HomeOpinionCommentary“If we didn’t have each other”

“If we didn’t have each other”

Faced with dire economic circumstances and discrimination, migrant workers in Lebanon rely on each other to survive, co-founder of Volunteer Circle Nadine Makarem writes.

This form of support is not only localized to one community or one geographical scope. Photo: Courtesy of ARM.

Across online platforms, in-print, through documentaries, in film, across posters hoisted during protests, through studies, research reports, and activism, and via incidents witnessed every single day, the numerous, specific, and ever-growing struggles faced by marginalized and vulnerable migrant worker communities in Lebanon have been increasingly brought to light, more so in the past few years than ever before. 

As part of a growing movement in the country, a motif of “all oppression is connected,” the intersection between social and systemic racism and the fight against oppressive and corrupt systems are being increasingly vocalized and advocated. 

What is important to know in parallel to this is that within migrant communities themselves, where voices are often muffled amid a plethora of overbearing conditions against them, the ways in which intra and inter-communal support on a volunteer basis help individuals cope is a strong force worth accentuating, exploring, and ultimately learning from.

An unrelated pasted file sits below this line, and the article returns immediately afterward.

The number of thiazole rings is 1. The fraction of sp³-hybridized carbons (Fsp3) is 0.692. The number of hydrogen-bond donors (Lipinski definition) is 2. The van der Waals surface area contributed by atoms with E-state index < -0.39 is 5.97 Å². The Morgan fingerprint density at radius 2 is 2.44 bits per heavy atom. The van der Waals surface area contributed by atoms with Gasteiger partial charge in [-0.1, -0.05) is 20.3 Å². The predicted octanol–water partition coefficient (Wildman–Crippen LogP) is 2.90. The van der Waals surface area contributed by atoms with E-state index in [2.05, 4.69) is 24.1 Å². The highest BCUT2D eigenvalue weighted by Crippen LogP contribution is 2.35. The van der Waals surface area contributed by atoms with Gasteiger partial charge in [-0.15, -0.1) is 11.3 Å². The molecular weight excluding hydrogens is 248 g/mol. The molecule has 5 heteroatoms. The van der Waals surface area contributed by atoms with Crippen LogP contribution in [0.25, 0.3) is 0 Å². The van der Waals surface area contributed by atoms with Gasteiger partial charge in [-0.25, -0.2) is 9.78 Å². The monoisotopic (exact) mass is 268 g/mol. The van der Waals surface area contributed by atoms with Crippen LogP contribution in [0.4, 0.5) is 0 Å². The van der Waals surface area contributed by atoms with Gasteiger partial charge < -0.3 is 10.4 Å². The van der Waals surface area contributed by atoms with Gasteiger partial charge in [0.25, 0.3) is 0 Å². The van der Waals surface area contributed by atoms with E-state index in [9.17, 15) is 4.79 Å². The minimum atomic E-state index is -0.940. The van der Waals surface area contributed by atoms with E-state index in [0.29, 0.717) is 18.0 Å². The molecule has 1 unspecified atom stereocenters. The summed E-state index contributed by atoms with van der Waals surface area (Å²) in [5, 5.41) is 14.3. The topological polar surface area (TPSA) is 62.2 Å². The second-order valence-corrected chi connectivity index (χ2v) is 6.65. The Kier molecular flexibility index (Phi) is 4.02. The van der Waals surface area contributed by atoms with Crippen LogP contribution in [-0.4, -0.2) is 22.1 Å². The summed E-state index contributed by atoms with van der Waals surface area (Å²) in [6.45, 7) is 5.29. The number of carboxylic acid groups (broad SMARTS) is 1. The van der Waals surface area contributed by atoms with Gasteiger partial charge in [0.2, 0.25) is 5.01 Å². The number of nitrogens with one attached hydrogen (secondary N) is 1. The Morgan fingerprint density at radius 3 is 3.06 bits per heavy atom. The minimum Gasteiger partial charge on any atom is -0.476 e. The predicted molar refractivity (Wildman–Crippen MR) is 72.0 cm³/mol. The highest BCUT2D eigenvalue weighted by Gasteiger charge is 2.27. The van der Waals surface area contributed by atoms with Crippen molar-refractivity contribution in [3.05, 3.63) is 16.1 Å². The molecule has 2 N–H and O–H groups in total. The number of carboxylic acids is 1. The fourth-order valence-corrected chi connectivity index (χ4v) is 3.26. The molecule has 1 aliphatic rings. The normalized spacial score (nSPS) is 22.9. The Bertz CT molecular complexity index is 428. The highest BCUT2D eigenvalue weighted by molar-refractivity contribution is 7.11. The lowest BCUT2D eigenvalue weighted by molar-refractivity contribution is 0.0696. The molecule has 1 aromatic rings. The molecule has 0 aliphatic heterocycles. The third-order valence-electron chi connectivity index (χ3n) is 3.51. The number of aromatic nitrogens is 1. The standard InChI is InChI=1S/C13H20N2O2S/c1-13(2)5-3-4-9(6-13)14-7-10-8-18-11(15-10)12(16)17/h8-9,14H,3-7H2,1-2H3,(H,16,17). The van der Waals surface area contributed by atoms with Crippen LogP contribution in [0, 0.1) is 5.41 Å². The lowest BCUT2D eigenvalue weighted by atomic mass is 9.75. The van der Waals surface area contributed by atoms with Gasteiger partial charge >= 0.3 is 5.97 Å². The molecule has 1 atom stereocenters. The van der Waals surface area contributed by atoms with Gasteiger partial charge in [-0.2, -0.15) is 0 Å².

In the words of Mariam from Sierra Leone, “what we go through here as migrant workers would be impossible to deal with if we didn’t have each other.” 

“It is much harder today”

Deconstructing a  labyrinth of structural, economic, political, social, and humanitarian crises, it is nothing new to say that Lebanon’s ability, as a country and as a people, to meet the needs of its residing citizens is well below par, if not completely non-existent.

Even prior to the more recent disintegration – in the form of micro-financial failures, inflation, major economic contraction, the effects of the COVID-19 pandemic, and the Beirut Port Blast – the country’s infrastructure, administrative systems, and underlying geopolitical implications and proxy politics left little room to create solid foundations for any potential towards thriving local communities – let alone any potential for a protected, prosperous, and proactive migrant community. 

“Before was not like today,” says Boutèyévva, a migrant worker from Benin. “It is much harder today.” 

Apart from the existing repercussions of the Kafala System, racial injustice and discrimination, and inadequate access to social, legal, and support, the migrant community in Lebanon and other vulnerable groups suffer most from the economic crises in Lebanon as they have less of a margin to mitigate its impact.